(Content note for anxiety and depression issues).
“What are you anxious about?” It’s a well intentioned question but for someone with chronic anxiety it’s also one of the most perplexing to answer.
The answer is “nothing and everything.” If someone with chronic anxiety has the courage to tell you they’re struggling right now, “nothing and everything,” is exactly the right answer.
For many of us suffering chronic anxiety, the cause is not usually worry over a job interview, being late for a meeting, or travel or any other happenstance. I’m happy to be proved wrong but I think those are situational stressors, debilitating in a different way.
For some of us crippling attacks come on gradually, for me it’s triggered by absorbing more than enough angst for the entire population of the planet, over whether something is my fault.
Anxiety had me suddenly by the throat over the weekend while driving my car up one of Sydney’s arterial roads to collect one of the boys. I’d had a stupid fight with someone I love and I was feeling shame. I had acted badly, I was hurt, it was my fault, I was a bad person. Harsh words were exchanged. My world came crashing down. Tears streamed down my face, my stomach started to double over and cramp. Ladies and Gentlemen please pull over and unfasten your seat belt for the sobs because there they were.
My body shook, I gagged and sobbed, until finally I could feel the blessed relief of zone-out kicking in. Zone-out allows me to disconnect and numb from pain and angst I’m feeling at such times; psychologists call it disassociation and it’s a deeply embedded management strategy I learned as a child.
Sounds good, doesn’t it, but like any mind numbing activity zone-out is unhelpful in the long term. It makes for a zombie state, numb to everything. It’s the state you see in the eyes of traumatised children in war zone photos.
After some heavy-duty therapy I’ve learned amongst other things, to recognise the zone-out phenomenon and as I felt it kicking in that night, I tried instead to feel, I mean really feel the pain I was in, so I could own that sucker. So there we were, my agony, shame and I staring each other down in a dark, leafy North Shore street.
As part of the therapy journey, mindfulness is used to help people recognise and allow painful negative emotions, to see them as a part of our psyche yet not let them own and control our thoughts. One of the techniques is to picture yourself as a sky or a river and imagine your thoughts are leaves or clouds passing by, “this too will pass.” Instead of zoning out it allows us to observe what’s going on with compassionate curiosity when the meltdowns come.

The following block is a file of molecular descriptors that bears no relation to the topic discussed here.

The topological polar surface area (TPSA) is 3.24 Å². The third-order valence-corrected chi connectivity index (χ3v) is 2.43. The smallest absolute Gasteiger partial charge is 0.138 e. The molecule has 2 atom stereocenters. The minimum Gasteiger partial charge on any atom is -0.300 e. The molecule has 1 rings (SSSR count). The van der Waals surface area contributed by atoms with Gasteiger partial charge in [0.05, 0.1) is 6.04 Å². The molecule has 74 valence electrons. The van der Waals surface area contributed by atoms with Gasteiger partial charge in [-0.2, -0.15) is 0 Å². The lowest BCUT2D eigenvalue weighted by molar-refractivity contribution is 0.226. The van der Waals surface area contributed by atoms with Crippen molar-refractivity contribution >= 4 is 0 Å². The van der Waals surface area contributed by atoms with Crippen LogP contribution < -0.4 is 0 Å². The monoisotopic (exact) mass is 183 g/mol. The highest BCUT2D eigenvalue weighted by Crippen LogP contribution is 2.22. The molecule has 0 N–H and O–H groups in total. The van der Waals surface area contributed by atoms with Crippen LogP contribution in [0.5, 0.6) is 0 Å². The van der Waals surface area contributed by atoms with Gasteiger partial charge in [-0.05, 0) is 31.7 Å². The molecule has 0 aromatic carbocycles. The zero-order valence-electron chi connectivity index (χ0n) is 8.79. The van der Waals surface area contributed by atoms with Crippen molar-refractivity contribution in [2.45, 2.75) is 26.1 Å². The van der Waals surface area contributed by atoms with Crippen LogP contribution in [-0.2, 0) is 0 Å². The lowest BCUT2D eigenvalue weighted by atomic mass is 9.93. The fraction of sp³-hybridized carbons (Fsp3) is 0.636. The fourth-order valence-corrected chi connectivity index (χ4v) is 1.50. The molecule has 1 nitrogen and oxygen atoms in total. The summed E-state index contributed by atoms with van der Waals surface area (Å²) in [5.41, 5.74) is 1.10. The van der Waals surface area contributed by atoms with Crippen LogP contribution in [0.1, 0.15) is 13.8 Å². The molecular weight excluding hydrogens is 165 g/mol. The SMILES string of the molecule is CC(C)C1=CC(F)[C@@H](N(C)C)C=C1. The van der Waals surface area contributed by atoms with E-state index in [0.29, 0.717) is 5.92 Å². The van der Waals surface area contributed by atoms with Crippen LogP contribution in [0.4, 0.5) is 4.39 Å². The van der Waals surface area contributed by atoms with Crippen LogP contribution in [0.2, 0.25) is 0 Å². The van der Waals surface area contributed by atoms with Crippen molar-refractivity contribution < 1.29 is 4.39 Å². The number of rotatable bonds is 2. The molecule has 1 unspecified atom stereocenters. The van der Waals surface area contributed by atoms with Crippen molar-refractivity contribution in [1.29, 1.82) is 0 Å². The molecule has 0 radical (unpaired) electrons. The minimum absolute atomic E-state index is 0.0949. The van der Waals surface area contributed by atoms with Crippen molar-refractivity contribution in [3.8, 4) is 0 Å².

On this particular night though, no summer sky or babbling brook for me, my sky was black, full of thunder, lightning and hail. Those damn clouds weren’t going anywhere. The deep sense of failure followed, the sense of what a train smash I am, questions of how can I have come this far in life yet be so goddamn broken? The shit-storm in my mind is so deafening when this happens, I struggle to hear the still small voice of reason. I’m in fight or flight, I’m terrified, I just want it all to go away. I’m in utter amygdala hijack, I cannot reason with myself.
I sit, wallowing in my own shame and pain, beating myself up and hating myself. I start to wonder who to call, who will understand. No, I will deal with this myself, I will beat this. The sobs get louder, and then, nothing. Just nothing. Silence.
It has passed. I have conquered the beast.
The storm has passed and I’m spent. Wearily, slowly I put my seat belt back on, wipe the snot and dribble off my face and neck and drive on.
I could go on to justify why I feel such deep rooted pain, but all I can really bring myself to say is that I have been a victim of abuse, deeply shamed, and let down many years ago by people I needed to trust. Sharing this story is painful because it forces me to confront and accept my own vulnerabilities in a world that lauds entrepreneurs, exits and the Kardashians amongst the heroes of life.
I’m slowly starting to accept my own humanity and embrace the reality that this is simply who I am. There will be some who read this and judge, some who share their own stories.
I’ve written this little story because I needed and wanted to, and I hope it will help you if you or others close to you feel the same. Whenever I write about anxiety, sadness, depression, into my inbox or Facebook PM will pop a series of “oh me TOO” whispered messages. If we start a conversation, which otherwise wouldn’t have happened, I reckon that’s a good thing, don’t you?
The journey to forgiving ourselves and healing long-held, deep rooted pain and coping habits is a long, slow painful trek and it’s exhausting. So for those of us on it, know this:
If you’re suffering from anxiety or depression, please go to your doctor for professional help. I can’t tell you how much it supports and helps us as we journey through this fragile life.
Beyond Blue 1300 22 4636
Lifeline 13 11 14